Daniel Burstein

Marketing Research: Top email elements to test

As we gear up to test the subject lines suggested by you, the MarketingExperiments blog reader, in our recent contest, I thought it would be worthwhile to take a look at some email testing research conducted by our sister company, MarketingSherpa:

 

 

This research chart, from the MarketingSherpa 2011 Email Marketing Advanced Practices Handbook, packs a lot of interesting information in a small amount of space, so let’s break down just the most common, most effective and easiest elements to test …

 

Most common element to test – subject line (e.g., phrasing, length)

Not surprisingly, the subject line is the most common element to test. According to MarketingSherpa research, 72% of marketers test the subject line. As you can see in the chart, subject line testing lies at that golden nexus of “easy” and “effective.” After all, open rates have a huge impact on email performance, and testing is as easy as writing a few short lines and having your email service provider split the traffic.

Subject line testing takes zero help from IT or Design, and it takes the marketer very little extra work to create additional treatments. Plus, you can learn a lot about your audience, and significantly impact your KPIs, with an improved subject line.

“The impact subject lines have on open rates, and the ease in which marketers can substitute them, makes experimenting with subject lines the most popular email element to test,” said W. Jeffrey Rice, Senior Research Analyst, MECLABS, and lead author of the Email Marketing Handbook.

“The subject line acts as a mini-billboard, trying to quickly grab the reader’s attention as they scan their inbox. Successful subject lines are brief, branded and truthful to the intention of the email, so many marketers experiment with length, personalization and real-time events.”

To help you with your subject line testing, here are a few resources:

 

Easiest element to test – From line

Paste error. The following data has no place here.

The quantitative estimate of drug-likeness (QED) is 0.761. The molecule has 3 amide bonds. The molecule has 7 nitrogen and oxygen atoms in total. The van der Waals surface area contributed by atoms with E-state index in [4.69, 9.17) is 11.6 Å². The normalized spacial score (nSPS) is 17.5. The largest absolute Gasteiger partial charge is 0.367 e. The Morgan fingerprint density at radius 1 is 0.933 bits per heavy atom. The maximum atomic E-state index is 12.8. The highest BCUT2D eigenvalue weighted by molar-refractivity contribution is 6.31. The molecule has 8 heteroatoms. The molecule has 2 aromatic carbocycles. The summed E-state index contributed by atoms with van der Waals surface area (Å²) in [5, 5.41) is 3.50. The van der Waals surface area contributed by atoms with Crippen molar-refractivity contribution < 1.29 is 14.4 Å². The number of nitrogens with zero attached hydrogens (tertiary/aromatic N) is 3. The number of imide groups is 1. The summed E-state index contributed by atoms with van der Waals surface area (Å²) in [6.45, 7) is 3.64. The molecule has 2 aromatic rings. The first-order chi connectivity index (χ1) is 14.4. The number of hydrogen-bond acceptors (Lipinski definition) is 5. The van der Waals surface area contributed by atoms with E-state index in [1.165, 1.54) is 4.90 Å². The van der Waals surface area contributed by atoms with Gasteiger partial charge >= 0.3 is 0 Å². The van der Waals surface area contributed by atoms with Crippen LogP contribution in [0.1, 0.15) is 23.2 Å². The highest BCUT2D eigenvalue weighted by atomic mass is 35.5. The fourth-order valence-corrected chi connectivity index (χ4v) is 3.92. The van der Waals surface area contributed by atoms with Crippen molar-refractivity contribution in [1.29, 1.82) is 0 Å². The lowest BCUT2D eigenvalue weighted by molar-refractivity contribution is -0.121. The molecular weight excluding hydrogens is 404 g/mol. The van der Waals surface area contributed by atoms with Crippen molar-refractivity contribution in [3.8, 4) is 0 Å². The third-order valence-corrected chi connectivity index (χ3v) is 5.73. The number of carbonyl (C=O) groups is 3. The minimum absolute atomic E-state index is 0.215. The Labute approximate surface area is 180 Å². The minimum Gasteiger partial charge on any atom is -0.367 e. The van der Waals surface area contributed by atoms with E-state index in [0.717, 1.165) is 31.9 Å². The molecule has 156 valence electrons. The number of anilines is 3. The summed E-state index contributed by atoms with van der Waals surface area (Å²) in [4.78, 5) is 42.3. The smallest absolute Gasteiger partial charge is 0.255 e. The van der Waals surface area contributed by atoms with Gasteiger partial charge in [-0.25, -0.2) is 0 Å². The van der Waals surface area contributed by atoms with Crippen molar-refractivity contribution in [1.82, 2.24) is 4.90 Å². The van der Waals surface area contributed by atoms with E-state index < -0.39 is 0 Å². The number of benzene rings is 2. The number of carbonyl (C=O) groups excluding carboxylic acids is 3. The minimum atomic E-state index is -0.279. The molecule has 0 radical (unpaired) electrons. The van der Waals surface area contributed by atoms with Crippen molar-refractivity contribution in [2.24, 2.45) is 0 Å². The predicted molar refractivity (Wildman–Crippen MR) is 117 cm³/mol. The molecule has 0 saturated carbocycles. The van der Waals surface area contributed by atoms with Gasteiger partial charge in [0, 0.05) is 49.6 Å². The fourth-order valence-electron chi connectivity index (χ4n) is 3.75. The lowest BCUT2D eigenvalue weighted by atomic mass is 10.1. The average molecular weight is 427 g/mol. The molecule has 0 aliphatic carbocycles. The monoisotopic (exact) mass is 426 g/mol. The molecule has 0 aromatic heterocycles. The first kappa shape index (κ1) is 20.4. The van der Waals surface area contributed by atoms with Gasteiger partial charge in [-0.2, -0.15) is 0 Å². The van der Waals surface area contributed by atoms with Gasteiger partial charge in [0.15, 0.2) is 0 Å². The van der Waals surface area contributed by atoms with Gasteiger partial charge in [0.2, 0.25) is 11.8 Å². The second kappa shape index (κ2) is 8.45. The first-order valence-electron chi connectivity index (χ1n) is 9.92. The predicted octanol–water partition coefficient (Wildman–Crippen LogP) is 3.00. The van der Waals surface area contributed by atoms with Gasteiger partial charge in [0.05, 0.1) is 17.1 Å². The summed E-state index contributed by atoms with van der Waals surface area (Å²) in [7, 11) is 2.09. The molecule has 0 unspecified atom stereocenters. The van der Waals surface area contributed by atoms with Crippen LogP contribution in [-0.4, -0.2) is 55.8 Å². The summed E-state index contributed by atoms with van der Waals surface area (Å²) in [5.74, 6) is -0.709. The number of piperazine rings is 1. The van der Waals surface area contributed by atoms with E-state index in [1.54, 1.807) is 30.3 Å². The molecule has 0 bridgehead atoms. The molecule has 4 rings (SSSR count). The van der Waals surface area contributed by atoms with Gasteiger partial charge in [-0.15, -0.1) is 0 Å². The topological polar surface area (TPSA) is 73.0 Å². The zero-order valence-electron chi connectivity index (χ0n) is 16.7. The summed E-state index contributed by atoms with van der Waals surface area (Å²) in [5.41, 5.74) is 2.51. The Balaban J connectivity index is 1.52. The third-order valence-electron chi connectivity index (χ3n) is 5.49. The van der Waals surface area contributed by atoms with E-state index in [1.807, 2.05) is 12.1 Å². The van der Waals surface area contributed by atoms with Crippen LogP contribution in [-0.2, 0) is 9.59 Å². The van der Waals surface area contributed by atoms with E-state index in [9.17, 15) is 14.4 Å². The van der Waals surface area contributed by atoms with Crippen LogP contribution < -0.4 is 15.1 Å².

Many elements were neck-and-neck for easiest (busy marketers, pay attention to this one), but the “from line” won by a nose: 73% of marketers rank “from line” testing as “not difficult,” 23% of marketers consider it “somewhat difficult,” and 4% of marketers will watch “Living Lohan” on TV if the remote control doesn’t happen to be sitting right next to them.

And it makes sense. After all, the “from line” is even easier than the subject line to test, since all of the factors I mentioned above for the subject line testing are true, plus you don’t even have to take the time to write an entire subject line.

To help you with you craft successful “from lines,” here are a few resources:

 

Most effective element to test – target audience

Last, but certainly not least, what really works? This one was pretty close — 42% of marketers consider target audience a very effective element to test, while 41% consider landing page testing very effective.

In other words, you can have an awesome subject line and “from line,” but if you’re not sending the email to someone who can acquire some true value from your offer, those elements are only hype.

And even if your entire audience can truly benefit from your product and offer, there may be many different motivations and types of customers in your larger, unsegmented audience … the great unwashed.

But once you test different segments, you might find that 99% of your audience buys your camping stoves to feed their compatriots occupying a local park, but 1% of your audience buys your camping stoves to light the $100 bills they use to then light their Cuban cigars.

Sure, both groups are customers, but since their motivations are so different, through testing you might find that they will react better to targeted offers and products instead of a generic offer.

For example, the 99% might respond better to a message that your camping stove will still light even if it has been doused by pepper spray, and the 1% might respond better to an offer that says the camping stove is a tax write-off if they buy the more expensive platinum-covered version thanks to a legal loophole.

However, as you can see in the research chart above, testing your target audience is no easy task. You need a robust database, or at the very least the ability to engage in some segmentation. You need to develop and constantly refine a customer theory. And you may need to create multiple offers and creatives, which could involve support from Design, IT, Sales and even Legal.

“[The] testing elements of target audience and landing pages are cited by marketers to be the most effective, even though they are not the most frequently tested. This chart shows that marketers find the time, effort and expense spent on these elements to be high,” Jeff said.

Additionally, Jeff’s research found that the effectiveness of target audience testing varies by the type of audience it is.

“B2C organizations were much more likely to find success experimenting with the target audience than the B2B firms in this study,” Jeff said. “In general, B2C companies have a greater diversity in their customer base than B2B firms. By segmenting a portion of their email lists closely tied to the testing objective, B2C marketers make more discoveries than testing across the board. This narrow focus allows the research team to see specific results rather than the data pulling them in an array of directions.”

To help you with you better serve your target audience, here are a few resources:

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